Roadrunners are quick enough to catch and eat rattlesnakes.
Roadrunners prefer walking or running and attain speeds up to 17 miles per hour.
Roadrunners are part of the cuckoo family!
The Roadrunner makes a series of 6 to 8,
low, dovelike coos dropping in pitch, as well as a clattering sound by rolling
Scorpions are thought of desert animals, but in fact they occur in many other habitats as well, including grasslands and savannahs, deciduous forests, mountain pine forests, rain forest and caves.
Desert Scorpion sometimes uses a stinger on the end of its tail to defend
itself. The stinger acts like a hypodermic needle, injecting a painful chemical
into the enemy. The enemy quickly learns not to tangle with a scorpion.
It is unlawful to touch, harm, harass or collect a wild Desert Tortoise.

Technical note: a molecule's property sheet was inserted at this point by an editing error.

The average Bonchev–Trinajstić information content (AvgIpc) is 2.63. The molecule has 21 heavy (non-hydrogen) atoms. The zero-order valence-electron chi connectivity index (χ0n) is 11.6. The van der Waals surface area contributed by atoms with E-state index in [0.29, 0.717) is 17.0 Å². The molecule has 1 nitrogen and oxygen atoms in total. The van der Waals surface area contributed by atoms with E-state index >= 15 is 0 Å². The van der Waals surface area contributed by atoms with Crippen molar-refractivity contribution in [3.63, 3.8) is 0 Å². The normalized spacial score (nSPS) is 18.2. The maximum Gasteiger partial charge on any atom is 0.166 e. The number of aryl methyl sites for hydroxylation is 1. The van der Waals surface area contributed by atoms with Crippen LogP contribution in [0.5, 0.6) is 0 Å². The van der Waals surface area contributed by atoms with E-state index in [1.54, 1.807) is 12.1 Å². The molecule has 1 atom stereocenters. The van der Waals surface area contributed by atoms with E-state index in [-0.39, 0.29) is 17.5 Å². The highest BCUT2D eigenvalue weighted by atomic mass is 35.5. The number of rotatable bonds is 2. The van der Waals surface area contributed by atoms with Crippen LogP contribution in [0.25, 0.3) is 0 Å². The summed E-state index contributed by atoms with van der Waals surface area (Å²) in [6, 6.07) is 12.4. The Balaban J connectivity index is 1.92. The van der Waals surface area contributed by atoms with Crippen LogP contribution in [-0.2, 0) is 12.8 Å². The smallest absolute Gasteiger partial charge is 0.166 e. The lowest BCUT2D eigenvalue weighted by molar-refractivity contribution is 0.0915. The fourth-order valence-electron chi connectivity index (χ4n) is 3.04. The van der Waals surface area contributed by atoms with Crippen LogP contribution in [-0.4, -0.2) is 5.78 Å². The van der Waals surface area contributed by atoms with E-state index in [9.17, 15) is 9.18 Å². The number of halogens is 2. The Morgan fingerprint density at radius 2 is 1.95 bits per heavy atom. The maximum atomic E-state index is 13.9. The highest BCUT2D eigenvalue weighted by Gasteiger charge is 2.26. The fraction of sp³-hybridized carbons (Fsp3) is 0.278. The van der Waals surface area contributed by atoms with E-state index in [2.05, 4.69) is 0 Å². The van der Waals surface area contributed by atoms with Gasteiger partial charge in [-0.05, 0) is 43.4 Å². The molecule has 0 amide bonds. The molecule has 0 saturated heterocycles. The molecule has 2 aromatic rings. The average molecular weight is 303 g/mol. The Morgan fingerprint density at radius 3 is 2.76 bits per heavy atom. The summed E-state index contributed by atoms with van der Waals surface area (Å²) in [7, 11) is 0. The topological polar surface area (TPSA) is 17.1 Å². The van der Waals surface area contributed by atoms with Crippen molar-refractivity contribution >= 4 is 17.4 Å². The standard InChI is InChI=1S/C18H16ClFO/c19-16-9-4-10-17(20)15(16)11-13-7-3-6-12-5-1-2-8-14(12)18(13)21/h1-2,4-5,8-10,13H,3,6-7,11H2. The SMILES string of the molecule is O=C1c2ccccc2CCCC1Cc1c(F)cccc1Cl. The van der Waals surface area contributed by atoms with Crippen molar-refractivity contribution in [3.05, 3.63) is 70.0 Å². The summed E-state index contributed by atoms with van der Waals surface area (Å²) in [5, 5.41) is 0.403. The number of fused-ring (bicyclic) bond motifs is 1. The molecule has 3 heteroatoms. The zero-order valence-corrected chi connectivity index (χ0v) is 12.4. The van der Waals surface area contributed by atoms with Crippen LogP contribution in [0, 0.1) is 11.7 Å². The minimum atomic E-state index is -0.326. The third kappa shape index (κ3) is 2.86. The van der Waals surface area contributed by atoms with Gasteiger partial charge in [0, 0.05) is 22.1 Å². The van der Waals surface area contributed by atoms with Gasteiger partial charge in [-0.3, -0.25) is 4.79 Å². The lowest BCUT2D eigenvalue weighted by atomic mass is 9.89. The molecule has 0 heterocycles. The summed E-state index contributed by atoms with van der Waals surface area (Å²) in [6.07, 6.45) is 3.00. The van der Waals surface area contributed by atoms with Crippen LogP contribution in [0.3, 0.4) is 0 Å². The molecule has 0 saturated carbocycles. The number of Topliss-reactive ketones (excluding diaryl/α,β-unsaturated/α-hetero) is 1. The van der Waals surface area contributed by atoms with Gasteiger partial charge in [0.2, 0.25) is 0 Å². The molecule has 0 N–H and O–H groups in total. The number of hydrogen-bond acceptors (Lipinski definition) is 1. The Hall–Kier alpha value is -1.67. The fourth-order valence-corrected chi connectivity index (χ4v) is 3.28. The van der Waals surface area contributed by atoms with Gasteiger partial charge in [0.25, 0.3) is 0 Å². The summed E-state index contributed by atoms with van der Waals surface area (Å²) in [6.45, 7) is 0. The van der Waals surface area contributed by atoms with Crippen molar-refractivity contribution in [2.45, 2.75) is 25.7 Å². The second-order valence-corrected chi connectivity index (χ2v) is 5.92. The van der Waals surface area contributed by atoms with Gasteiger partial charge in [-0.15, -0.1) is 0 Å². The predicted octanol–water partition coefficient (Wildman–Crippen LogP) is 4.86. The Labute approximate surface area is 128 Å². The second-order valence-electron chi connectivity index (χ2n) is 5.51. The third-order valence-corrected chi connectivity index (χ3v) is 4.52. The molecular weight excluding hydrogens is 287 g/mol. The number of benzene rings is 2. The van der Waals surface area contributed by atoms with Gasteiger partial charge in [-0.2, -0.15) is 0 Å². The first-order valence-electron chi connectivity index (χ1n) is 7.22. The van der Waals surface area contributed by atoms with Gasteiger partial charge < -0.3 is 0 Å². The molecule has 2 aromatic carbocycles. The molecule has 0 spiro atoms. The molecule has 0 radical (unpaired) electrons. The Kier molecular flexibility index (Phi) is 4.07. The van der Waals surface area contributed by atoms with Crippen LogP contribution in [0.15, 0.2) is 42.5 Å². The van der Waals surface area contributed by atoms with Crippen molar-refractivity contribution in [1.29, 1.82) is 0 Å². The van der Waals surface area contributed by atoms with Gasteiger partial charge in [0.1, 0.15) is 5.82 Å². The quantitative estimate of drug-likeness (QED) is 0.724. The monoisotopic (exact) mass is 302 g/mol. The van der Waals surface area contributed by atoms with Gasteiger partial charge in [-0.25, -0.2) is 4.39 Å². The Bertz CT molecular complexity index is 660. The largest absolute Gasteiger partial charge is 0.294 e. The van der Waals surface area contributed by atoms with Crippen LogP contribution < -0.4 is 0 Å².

The Gila Monster is named for the Gila River Basin of the southwestern United States. Most of the Gila Monster's teeth have two grooves that conduct the venom, a nerve toxin, from glands in the lower jaw. The toxin is not injected like that of the snake, but flows into the wound as the lizard chews on its victim. While the bite can overpower predators and prey, it is rarely fatal to humans.
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